Photo credit: FenceRowFurniture.com

Once you have your color palette, you will need to retrieve the color codes. Having the RGB and Hex codes for the colors you use are important because you will need to use them or provide them to a designer for marketing material like your website, social media graphics, or your letterhead and business cards. To get color codes, I like to refer to a website called HTML Color Codes. Here, you can upload an image, click on “Show Image”, and then click within the image to get the color code. If you then need the RGB, another helpful resource is 2CreateAWebsite.com. Here, you can convert the RGB or Hex code into the code you may not have.

4. TYPEFACE

Typeface is an important component to your brand because, like colors, they communicate a tone, a personality or an emotion. If your tone is business-like and conservative, you may not want to use a stylish or script font. Or, lets say your tone is fun, inviting and energetic, you may not want a serious font like Times New Roman. A resource I like to use that is completely free is DaFont.com.

A general rule of thumb is to use only two to three fonts and using a neutral serif and san serif combination. Another common combination is a script font with san serif. These combinations work well as long as there is enough contrast between the two fonts. A great place to view popular typeface combinations is Google Fonts. Google Fonts provides the different styles of the font, a little history about the font, and popular pairings. I recommend selecting no more than two fonts since it can start to look confusing when using three or more. However; rules can be broken so, do your research and test different fonts in order to find the right combination that will properly represent your brand.

 

Put It All Together – Your Mood Board

Now that you have compiled all the details about your brand, you can now organize them into a Mood Board. Like I mentioned earlier, you can find hundreds of templates online in PSD format and if you know Photoshop, by all means go with it. But, if you don’t know Photoshop or want an easy, quick way to create your mood board, here are a few tools you can use (these are free to use too!):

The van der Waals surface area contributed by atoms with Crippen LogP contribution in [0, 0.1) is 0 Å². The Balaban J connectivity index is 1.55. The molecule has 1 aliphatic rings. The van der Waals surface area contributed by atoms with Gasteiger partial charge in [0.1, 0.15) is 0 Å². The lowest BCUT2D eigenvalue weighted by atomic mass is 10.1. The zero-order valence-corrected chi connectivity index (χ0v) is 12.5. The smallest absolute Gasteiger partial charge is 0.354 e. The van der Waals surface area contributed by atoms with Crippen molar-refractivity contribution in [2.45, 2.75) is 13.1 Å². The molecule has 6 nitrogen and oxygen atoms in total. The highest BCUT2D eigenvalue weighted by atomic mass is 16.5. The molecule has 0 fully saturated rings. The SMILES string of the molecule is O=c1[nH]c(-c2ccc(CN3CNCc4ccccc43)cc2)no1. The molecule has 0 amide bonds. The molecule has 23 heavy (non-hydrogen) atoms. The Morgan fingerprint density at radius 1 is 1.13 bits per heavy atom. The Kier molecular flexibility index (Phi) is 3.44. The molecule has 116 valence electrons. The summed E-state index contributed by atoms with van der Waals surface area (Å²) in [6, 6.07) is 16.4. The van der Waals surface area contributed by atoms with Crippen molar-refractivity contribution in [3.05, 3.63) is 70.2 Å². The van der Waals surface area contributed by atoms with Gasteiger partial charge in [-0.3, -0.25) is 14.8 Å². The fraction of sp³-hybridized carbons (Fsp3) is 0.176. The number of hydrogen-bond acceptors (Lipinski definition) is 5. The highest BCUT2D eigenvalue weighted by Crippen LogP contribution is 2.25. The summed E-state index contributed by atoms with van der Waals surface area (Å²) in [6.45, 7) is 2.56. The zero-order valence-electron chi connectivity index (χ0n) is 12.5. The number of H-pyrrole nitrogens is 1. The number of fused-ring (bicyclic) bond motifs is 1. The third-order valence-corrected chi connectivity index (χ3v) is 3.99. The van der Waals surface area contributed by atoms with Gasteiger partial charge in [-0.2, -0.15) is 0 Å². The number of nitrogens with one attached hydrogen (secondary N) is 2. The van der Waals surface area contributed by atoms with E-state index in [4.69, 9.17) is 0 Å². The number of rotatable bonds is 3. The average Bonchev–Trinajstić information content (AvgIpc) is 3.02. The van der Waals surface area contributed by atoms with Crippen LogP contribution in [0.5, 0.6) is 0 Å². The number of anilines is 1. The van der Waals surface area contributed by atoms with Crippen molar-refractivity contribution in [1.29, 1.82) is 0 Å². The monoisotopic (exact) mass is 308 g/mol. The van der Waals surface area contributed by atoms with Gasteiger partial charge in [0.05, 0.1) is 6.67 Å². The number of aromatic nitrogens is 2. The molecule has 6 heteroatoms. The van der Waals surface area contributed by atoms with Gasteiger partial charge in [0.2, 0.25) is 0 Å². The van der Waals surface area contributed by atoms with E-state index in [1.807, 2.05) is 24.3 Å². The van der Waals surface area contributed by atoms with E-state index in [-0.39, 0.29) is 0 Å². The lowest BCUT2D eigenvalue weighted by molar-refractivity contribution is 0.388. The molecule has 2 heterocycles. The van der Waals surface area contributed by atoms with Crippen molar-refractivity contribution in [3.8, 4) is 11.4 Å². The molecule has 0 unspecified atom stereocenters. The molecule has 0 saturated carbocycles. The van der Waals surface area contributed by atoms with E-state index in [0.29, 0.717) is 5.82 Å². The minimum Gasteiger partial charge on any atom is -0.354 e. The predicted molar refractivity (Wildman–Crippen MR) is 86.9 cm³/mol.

PICMONKEY

PicMonkey is my “go-to” for quick image editing and graphics. They have added so many features and new fonts so it’s a great, handy tool especially for non-designers. One of the features they offer are collages. They have different layouts to choose from, and although they have pre-made layout templates, you still have the capability to drag and drop for some customization. My favorite template is the Pinterest collage layout to use for a mood board.

CANVA

Canva is similar to PIcMonkey but they have a larger selection of templates to use for many different types of graphics. Unlike Pic Monkey, one of their features caters specifically to mood board creation and offer a variety of templates. Like Pic Monkey, Canva is definitely on my favorites list.

PINTEREST

If you like the idea of creating many mood boards digitally, Pinterest may be a great option for you. You can create “boards” in Pinterest which look like a digital mood board. You can make your boards public or private and share them with other Pinterest users. Other digital mood board options are GoMoodboard.com and Niice. These sites offer layout templates as well and are great for your own mood boards or when working with a team.

POSTER BOARD

Last but not least, another option is some good ol’ arts and crafts! Grab a poster board, some markers, print your photos and other assets or cut them out from magazines and create your mood board. I personally like this method because I turn it into a family project by involving my daughters. I have created vision boards with this method as well. It’s a great way to easily see it everyday for constant inspiration and to stay focused.

Have you ever created a mood board? What tools have you tried? If you will be creating your first mood board, what tool catches your attention the most from those mentioned here?